The Marston Equation, which permitted the identification of earth loads on pipe and was perhaps the most important design procedure for the analysis of rigid pipes, was not developed until 1913. Spangler’s work in developing load factors for rigid pipes was not published until 1933.

Fortunately today these factors- conservative design and conservative manufacture - have resulted in a pipe that has lasted beyond its originally anticipated design life.

Suitability for Rehabilitation

Both the external and internal conditions of the pipe must be assessed to determine the suitability of a metallic water pipe for rehabilitation. Corrosion may attack a pipe surface in an overall way, reducing the wall thickness of the pipe generally, or the attacks may be of a more localized nature. Localized corrosion attacks are more difficult to confirm. On the other hand, the corrosion products of cast iron pipe are adherent and help protect the metal beneath.

Cast iron pipe after rehabilitation by cleaning and cement mortar lining.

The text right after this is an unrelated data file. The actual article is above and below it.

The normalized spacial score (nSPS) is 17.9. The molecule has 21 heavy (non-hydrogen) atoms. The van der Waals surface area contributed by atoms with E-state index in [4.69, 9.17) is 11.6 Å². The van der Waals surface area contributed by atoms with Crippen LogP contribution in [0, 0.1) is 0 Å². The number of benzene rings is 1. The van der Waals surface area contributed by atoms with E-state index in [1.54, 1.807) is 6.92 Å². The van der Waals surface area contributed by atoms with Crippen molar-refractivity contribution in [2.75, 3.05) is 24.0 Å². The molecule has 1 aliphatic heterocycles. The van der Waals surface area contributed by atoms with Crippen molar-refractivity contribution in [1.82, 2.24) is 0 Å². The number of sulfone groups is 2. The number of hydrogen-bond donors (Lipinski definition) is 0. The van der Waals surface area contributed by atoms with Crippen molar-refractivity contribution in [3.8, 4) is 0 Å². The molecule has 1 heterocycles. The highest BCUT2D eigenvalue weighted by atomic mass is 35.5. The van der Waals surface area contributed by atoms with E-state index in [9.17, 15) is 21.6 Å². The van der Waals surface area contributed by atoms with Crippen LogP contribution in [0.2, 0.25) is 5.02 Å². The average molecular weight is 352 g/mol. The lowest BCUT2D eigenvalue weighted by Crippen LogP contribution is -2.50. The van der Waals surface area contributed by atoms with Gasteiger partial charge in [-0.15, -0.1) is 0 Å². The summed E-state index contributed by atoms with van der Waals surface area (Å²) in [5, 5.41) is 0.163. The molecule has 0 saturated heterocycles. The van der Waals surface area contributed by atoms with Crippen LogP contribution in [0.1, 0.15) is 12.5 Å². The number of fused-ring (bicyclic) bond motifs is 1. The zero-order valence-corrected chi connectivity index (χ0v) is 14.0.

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The appreciable amount of graphite, about 10 percent by volume, together with relatively inert iron oxides and phosphates, causes gray cast iron to be somewhat corrosion resistant. This durability against external corrosion forces, together with the thicker walls, makes such older cast iron pipes good candidates for rehabilitation.

Structural Analysis

Cast iron pipe is considered to be a rigid pipe for the purposes of design and analysis. Using a combined loading method, we can establish separately the maximum internal allowable pressure and the maximum allowable external loading, then combine these two values for pipe assessment.

Tuberculation in an unlined cast iron pipe